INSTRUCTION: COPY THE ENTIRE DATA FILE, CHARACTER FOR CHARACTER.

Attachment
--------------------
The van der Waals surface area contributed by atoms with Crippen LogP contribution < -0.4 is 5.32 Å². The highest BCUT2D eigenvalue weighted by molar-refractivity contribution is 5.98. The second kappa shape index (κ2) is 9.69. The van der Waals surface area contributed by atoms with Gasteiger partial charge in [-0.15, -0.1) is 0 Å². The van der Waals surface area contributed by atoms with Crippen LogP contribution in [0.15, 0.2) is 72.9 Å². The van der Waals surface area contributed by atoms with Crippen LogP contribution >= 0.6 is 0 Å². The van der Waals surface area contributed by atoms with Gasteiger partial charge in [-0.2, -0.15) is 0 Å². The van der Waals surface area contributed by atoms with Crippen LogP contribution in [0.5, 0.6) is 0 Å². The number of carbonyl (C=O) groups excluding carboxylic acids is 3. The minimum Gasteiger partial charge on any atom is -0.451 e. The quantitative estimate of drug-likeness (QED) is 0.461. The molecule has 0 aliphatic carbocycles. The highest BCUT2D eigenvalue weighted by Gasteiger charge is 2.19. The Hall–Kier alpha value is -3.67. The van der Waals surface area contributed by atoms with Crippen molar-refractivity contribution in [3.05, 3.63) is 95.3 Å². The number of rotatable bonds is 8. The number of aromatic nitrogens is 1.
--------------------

The van der Waals surface area contributed by atoms with Crippen LogP contribution < -0.4 is 5.32 Å². The highest BCUT2D eigenvalue weighted by molar-refractivity contribution is 5.98. The second kappa shape index (κ2) is 9.69. The van der Waals surface area contributed by atoms with Gasteiger partial charge in [-0.15, -0.1) is 0 Å². The van der Waals surface area contributed by atoms with Crippen LogP contribution in [0.15, 0.2) is 72.9 Å². The van der Waals surface area contributed by atoms with Crippen LogP contribution >= 0.6 is 0 Å². The van der Waals surface area contributed by atoms with Gasteiger partial charge in [-0.2, -0.15) is 0 Å². The van der Waals surface area contributed by atoms with Crippen LogP contribution in [0.5, 0.6) is 0 Å². The number of carbonyl (C=O) groups excluding carboxylic acids is 3. The minimum Gasteiger partial charge on any atom is -0.451 e. The quantitative estimate of drug-likeness (QED) is 0.461. The molecule has 0 aliphatic carbocycles. The highest BCUT2D eigenvalue weighted by Gasteiger charge is 2.19. The Hall–Kier alpha value is -3.67. The van der Waals surface area contributed by atoms with Crippen molar-refractivity contribution in [3.05, 3.63) is 95.3 Å². The number of rotatable bonds is 8. The number of aromatic nitrogens is 1.